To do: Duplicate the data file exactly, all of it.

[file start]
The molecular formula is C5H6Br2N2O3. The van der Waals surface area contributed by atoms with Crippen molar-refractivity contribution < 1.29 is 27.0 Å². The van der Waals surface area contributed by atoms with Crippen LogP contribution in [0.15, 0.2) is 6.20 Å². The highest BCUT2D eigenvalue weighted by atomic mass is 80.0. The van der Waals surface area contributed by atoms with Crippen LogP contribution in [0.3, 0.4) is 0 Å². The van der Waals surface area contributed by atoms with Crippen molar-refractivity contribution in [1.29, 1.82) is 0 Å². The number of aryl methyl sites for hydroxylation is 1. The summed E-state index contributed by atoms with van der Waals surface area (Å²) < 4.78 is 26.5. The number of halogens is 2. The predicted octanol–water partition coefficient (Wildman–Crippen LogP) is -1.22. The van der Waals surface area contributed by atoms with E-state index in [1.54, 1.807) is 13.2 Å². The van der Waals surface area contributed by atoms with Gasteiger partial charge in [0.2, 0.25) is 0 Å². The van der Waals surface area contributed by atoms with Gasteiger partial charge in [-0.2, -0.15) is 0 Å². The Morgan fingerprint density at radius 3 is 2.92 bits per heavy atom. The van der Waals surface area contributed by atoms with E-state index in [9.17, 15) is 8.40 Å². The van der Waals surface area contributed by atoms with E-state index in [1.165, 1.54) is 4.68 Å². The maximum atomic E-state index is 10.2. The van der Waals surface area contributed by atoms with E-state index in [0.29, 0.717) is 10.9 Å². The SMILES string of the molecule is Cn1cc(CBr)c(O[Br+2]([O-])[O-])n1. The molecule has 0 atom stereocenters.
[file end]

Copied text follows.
The molecular formula is C5H6Br2N2O3. The van der Waals surface area contributed by atoms with Crippen molar-refractivity contribution < 1.29 is 27.0 Å². The van der Waals surface area contributed by atoms with Crippen LogP contribution in [0.15, 0.2) is 6.20 Å². The highest BCUT2D eigenvalue weighted by atomic mass is 80.0. The van der Waals surface area contributed by atoms with Crippen LogP contribution in [0.3, 0.4) is 0 Å². The van der Waals surface area contributed by atoms with Crippen molar-refractivity contribution in [1.29, 1.82) is 0 Å². The number of aryl methyl sites for hydroxylation is 1. The summed E-state index contributed by atoms with van der Waals surface area (Å²) < 4.78 is 26.5. The number of halogens is 2. The predicted octanol–water partition coefficient (Wildman–Crippen LogP) is -1.22. The van der Waals surface area contributed by atoms with E-state index in [1.54, 1.807) is 13.2 Å². The van der Waals surface area contributed by atoms with Gasteiger partial charge in [0.2, 0.25) is 0 Å². The van der Waals surface area contributed by atoms with Gasteiger partial charge in [-0.2, -0.15) is 0 Å². The Morgan fingerprint density at radius 3 is 2.92 bits per heavy atom. The van der Waals surface area contributed by atoms with E-state index in [9.17, 15) is 8.40 Å². The van der Waals surface area contributed by atoms with E-state index in [1.165, 1.54) is 4.68 Å². The maximum atomic E-state index is 10.2. The van der Waals surface area contributed by atoms with E-state index in [0.29, 0.717) is 10.9 Å². The SMILES string of the molecule is Cn1cc(CBr)c(O[Br+2]([O-])[O-])n1. The molecule has 0 atom stereocenters.